Turning the 99th into an operational squadron presented some unique problems. It was intended to be an all-colored unit and although white and Puerto Rican officers could participate in the training, once it became operational the squadron staff would be made up entirely of colored officers. While Davis was an experienced officer, his aviation experience consisted only of basic flight training while Roberts was both a new pilot and newly commissioned. The same was true of the flight leaders. Except for Davis, the 99th's officers had to gain experience as officers and aviation experience at the same time. Normally, an Air Corps or HQ Air Force squadron consisted of experienced officers brought in from other units to serve in key positions such as squadron commander, operations officer and flight leaders, but there were no other units with experienced colored pilots to draw from and the end result was an operational squadron lacking in both aviation and leadership experience. After the 100th Fighter Squadron activated, it also drew on the newly commissioned colored pilots, whose numbers were less than anticipated due to the high wash-out rate among colored cadets.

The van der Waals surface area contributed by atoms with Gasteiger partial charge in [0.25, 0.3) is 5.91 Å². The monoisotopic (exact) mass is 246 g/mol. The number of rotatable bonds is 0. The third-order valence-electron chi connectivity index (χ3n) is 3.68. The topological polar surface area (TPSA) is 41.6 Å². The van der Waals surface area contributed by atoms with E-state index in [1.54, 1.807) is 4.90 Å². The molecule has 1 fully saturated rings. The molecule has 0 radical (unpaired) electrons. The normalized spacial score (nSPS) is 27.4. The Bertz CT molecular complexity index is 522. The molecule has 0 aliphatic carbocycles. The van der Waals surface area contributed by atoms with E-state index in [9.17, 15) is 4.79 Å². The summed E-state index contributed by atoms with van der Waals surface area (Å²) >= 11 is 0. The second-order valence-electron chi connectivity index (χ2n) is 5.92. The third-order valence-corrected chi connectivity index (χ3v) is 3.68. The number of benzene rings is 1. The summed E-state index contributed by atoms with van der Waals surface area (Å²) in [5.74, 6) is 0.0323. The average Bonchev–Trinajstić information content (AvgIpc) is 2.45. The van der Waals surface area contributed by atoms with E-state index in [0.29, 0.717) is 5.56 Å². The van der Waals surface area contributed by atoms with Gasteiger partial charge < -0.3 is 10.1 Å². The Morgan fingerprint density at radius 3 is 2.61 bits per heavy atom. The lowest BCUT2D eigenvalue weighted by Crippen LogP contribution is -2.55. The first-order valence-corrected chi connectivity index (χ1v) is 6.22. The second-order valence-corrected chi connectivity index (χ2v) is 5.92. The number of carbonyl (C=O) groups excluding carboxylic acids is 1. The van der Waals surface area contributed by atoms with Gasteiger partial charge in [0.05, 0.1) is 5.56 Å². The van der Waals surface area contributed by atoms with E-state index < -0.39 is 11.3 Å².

(The wash-out rate at Tuskegee was more than 50%, at least in part because of the reduction in Standard Nine - commonly called "Stanine" - test selection standards for Negro cadets. While the minimum score for white cadets was 6, it was reduced to 4 for black applicants.) That all of the initial classes of new pilots were to become fighter pilots also presented problems. In the normal Army Air Corps training program, pilots were assigned based on ability, with the most aggressive and proficient pilots going to high-performance fighters while the rest went to bombers, transports or liasion aircraft. In 1942 there was nowhere for the Negro pilots to go but into fighters, except for a few slots for observation pilots with colored infantry divisions that were being trained.